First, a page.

I Tried To Get Out Of My Kids’ Way For 15 Years. Then I Asked Them “How Did That Go?”
Last year, Lenore Skenazy, the enthusiastic and entertaining founder of Free Range Kids and a co-founder of Let Grow, came to speak with our community about how “Always Helping Kids is Hurting Them”. It was an incredible conversation!
My wife and I have felt aligned with the Let Grow motto (“when parents step back, kids step up”) since our children were small, and the stories and resources from organizations like Free Range Kids have helped encourage us as parents.
In preparation for Lenore’s visit, I decided to ask my kids (now they are 22, 19 and 16):
“What are you glad that we did as parents to give you more freedom and responsibility than other kids? And why?”
Here’s the resulting list along with notes on how our family approached them or how it felt from my point of view as Dad, in the hopes that it might be useful to parents of teens and younger kids–and with the caveat that every parent, family and kid are different–including at different ages!
- “Definitely being allowed to walk places and go places on our own” my college age daughter immediately responded. “You taught us to be careful but that as you get older you shouldn’t feel scared to go places by yourself.” She added “I feel like the parents of many kids told them to never walk alone, and accidentally taught them to be paranoid and suspicious.”
(The truth is that even when her walks were rationally and statistically quite safe, she wasn’t the only one expanding her comfort zone–I had to overcome my own worry.)
- “We could ask you for help, but you wouldn’t help me unless I asked,” said my son, now a junior in college. “You let us figure stuff out on our own–which is good because I’m now prepared for all the things I’m responsible for as an adult.”
(I’m glad he remembers it this way. I think he might have underestimated how hard it is for me to keep my brilliant advice to myself–or how annoyed my teens got when I couldn’t help myself from volunteering it!)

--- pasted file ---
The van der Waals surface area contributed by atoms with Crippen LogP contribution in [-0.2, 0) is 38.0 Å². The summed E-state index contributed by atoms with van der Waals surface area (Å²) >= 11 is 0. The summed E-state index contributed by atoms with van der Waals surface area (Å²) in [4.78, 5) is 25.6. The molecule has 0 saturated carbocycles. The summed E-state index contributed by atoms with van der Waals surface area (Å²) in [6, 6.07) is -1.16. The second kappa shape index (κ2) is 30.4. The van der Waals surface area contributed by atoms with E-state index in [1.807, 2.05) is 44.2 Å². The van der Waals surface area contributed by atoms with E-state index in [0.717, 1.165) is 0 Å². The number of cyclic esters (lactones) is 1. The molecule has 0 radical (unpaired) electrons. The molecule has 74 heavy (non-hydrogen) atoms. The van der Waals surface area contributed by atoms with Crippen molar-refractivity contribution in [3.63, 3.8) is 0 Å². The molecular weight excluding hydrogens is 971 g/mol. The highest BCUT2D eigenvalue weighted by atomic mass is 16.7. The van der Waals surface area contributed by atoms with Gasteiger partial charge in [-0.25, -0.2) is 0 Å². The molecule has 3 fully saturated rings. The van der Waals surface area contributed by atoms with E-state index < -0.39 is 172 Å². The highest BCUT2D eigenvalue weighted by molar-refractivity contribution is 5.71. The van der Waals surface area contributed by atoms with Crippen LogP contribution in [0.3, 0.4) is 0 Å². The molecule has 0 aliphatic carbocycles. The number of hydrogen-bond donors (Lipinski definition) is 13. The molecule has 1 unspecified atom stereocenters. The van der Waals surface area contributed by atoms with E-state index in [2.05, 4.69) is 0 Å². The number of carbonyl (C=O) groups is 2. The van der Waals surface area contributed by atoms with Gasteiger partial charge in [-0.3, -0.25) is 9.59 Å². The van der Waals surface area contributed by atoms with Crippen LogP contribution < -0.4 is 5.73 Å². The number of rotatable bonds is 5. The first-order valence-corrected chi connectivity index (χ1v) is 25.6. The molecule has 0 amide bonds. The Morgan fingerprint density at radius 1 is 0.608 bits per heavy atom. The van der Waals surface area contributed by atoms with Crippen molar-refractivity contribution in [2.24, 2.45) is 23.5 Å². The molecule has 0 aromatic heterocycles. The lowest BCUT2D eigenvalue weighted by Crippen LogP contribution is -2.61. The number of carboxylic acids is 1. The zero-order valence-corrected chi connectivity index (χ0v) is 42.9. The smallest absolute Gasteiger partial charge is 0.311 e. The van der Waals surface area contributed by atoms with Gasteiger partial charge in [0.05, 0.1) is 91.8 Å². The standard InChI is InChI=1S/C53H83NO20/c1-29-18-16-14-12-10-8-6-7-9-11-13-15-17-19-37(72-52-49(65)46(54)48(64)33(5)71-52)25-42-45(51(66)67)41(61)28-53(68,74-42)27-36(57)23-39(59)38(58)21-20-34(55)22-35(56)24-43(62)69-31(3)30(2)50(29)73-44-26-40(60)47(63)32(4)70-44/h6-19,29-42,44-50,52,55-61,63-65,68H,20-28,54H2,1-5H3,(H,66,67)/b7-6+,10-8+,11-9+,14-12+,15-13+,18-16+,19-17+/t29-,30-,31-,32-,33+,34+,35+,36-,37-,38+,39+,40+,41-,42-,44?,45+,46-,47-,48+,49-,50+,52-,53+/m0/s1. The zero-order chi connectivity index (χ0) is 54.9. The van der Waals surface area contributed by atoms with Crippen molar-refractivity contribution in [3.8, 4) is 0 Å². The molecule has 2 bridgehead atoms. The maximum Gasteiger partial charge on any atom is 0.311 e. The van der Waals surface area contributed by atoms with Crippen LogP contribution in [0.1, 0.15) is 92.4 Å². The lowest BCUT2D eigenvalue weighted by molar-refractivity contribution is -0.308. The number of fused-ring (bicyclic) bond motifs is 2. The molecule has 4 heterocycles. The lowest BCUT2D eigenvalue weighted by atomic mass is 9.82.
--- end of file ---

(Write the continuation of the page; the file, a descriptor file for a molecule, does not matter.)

- “You let us have fights with friends without getting involved,” said my high school aged daughter. “I know kids who if they have an argument with a friend, their mom will look over their texts and call the other kid’s mother to solve the problem.”
(I do think there are times when calling another parent is literally a “good call.” But as I’ve aged as a parent, I’ve decided that usually the best way I can help my kids with social conflict is to ask questions and listen, share my own relevant experiences and to ask “so, what do you think you’ll do?”)
A few more “stepping back” success reports from our offspring:
- “You did not email teachers or counselors. You let us build our own relationships with mentors and authority figures.” If our teen was going to be late, had questions, or needed help, they were in charge of writing the email or stopping by the teacher’s office hours. My older daughter added “we always knew that our grades belonged to us. If we got an A, you told us it was because we earned an A, and if we got a C, it was because we earned a C. You didn’t get involved with teachers.”
- “You let us spend our money on whatever we wanted–but we had to earn it ourselves. You taught us that what we want is within reach, and we have our own means of getting it.” My daughter said many of her friends hadn’t had their own money–and that for some who did, their parents controlled how they spent it.
(This might not be for everyone–but it ended up being one of the most positive parts of our family culture. My wife and I told our kids that money for non-essentials, from snacks to video game consoles to cell phones was their responsibility. That meant they worked–first with small jobs at home from the “job board”, then moving on from dog walking or helping neighbors to working at summer camps and weekend or afterschool jobs.)
- “We learned to cook and do laundry” said my 15 year old. It felt good to hear the pride in her voice. And you know what else feels good? Not doing other people’s laundry!
I notice a common theme. It’s ownership. Teens are sometimes scared to be in charge of their life–but they also like it, and they feel proud and capable when they handle things on their own.
There’s no perfect way to parent, and every family is different. In those past moments of parenting, we didn’t know how things would turn out–and we still don’t. But I’m glad we’ve imperfectly tried to give our kids the room to grow into their own awesome capacities. And I’m glad that they’re glad.
Because when parents step back, kids really do step up.